August 21, 2019
Funding Connection

George Mason University’s Institute for Humane Studies   is offering to fund  semester-long sabbaticals  for the study, research, and teaching of classical liberal ideas. 

The National Science Foundation's  Electronics, Photonics and Magnetic Devices (EPMD)   program supports innovative research on novel devices based on the principles of electronics, optics and photonics, optoelectronics, magnetics, opto- and electromechanics, electromagnetics, and related physical phenomena. 

The National Academies of Sciences, Engineering, and Medicine’s  Jefferson Science Fellows  spend one year on assignment at the U.S. Department of State or USAID contributing to the work of foreign policy or international development issues.

Global Food Systems Update
The goal this year for the Global Food Systems Initiative is to help all faculty and students understand the complexity of the food system and where their research fits.

As the first operational land-grant university, K-State has deep roots in agriculture and food production. Today’s food system has grown into a complex and highly interconnected array of activities that are dependent on one another. The diversity of university programs is similar in many ways to the complexity of the food system. Finding those appropriate and synergistic food system-related research connections can be difficult. 

This interdependency comes in ways that we may not see at the outset. For example, my PhD was in the area of cereal chemistry looking at wheat and wheat flour functionality in bread production. This work depended on the use of a high-speed diode array near infrared system. I would not have had the ability to carry out this food systems study without the work that had been done by physicists, chemists and statisticians in the years before. They are all part of that important system! The global food system encompasses social sciences, business, engineering, basic sciences, nutrition, agriculture, and the list goes on. 

With a growing population, climate change and its impact on growing conditions, water availability, and political and social unrest, the need for the interdisciplinary approach to problem solving that K-State can offer is immense. 

Whether it is increasing knowledge, creating the potential for technology-based businesses and jobs in our own back yard, or learning new techniques through collaborators around the world, K-State research is a leader in global food systems.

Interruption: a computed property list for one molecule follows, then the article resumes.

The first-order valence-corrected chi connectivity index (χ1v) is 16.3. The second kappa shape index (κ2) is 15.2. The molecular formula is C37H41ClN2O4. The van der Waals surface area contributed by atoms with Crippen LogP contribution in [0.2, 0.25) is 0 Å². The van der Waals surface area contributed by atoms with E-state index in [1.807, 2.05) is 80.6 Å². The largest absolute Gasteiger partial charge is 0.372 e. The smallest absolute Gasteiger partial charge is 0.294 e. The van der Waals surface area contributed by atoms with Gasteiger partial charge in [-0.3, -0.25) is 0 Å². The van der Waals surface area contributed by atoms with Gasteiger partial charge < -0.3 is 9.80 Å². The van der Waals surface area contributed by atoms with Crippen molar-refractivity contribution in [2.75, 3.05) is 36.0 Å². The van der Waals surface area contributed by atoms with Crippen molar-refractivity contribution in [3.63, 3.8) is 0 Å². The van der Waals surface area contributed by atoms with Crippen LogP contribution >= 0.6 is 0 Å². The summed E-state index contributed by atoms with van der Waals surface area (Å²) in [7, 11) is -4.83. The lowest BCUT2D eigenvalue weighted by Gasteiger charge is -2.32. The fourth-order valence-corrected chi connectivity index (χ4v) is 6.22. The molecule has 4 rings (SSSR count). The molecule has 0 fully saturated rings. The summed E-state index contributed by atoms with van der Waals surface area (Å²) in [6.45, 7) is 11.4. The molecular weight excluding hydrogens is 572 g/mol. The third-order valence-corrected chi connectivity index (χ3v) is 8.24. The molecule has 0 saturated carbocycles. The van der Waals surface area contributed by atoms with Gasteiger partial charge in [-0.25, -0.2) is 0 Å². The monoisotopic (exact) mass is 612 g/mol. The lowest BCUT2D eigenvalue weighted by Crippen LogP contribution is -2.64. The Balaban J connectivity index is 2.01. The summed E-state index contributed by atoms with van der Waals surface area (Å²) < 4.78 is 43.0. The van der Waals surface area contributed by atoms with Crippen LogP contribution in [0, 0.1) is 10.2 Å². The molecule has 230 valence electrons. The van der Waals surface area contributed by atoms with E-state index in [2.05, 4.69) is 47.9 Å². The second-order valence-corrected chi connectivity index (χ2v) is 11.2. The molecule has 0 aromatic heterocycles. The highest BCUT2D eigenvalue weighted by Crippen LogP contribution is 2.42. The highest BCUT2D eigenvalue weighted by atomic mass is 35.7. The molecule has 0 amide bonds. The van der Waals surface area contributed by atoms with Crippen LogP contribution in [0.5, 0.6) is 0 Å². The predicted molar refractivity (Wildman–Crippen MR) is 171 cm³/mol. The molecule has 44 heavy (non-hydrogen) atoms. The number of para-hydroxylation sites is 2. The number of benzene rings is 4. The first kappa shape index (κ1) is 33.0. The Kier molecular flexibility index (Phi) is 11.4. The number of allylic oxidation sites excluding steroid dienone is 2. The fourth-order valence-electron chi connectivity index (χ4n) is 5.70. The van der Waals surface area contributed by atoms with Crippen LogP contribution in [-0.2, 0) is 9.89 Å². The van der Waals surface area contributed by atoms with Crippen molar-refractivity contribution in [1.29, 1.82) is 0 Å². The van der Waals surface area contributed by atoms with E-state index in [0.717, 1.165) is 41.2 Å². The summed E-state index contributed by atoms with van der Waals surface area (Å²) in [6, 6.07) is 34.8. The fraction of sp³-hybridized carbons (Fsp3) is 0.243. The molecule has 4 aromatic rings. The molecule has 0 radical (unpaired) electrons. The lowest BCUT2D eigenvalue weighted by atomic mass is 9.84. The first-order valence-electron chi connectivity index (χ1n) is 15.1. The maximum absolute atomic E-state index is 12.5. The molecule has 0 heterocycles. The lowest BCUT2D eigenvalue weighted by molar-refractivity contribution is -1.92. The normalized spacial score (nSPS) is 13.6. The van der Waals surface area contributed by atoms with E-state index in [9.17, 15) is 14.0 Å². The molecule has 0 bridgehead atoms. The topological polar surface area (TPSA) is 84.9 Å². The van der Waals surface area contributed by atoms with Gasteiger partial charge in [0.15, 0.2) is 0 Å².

I encourage you to consider where your research fits in this system and share your ideas for an interdisciplinary approach to solving grand challenges facing the world today.


Events and announcements
Are You Interested in Teaching or Conducting Research Abroad? 

You are invited to learn more about the Fulbright Scholar experience by attending a workshop by Pamela Louderback, Fulbright Scholar to the UK. 

3:30-5 p.m. 
Thursday, Sept. 4, 2019
207 K-State Student Union

Fulbright Alumni Ambassador Pamela Louderback, Assistant Professor and Director at Northeastern State University’s Broken Arrow campus library, will share her experiences as a Fulbright Scholar to the UK in 2011.
Fulbright Scholars return to their communities with new perspectives and fresh ideas for further international engagement. Faculty and administrators will learn about the benefits of Fulbright and the impact it can have personally and professionally. 

­­­Interested faculty and administrators are encouraged to attend this FREE workshop.
Register and reserve a seat by September 3, 2019. 
For more information, please contact Mary Lou Marino

Leaders of NIH's All of Us Research Program recap progress and next steps

The All of Us Research Program at the National Institutes of Health has made strong progress in its efforts to advance precision medicine, according to program leadership in a forthcoming paper in the New England Journal of Medicine.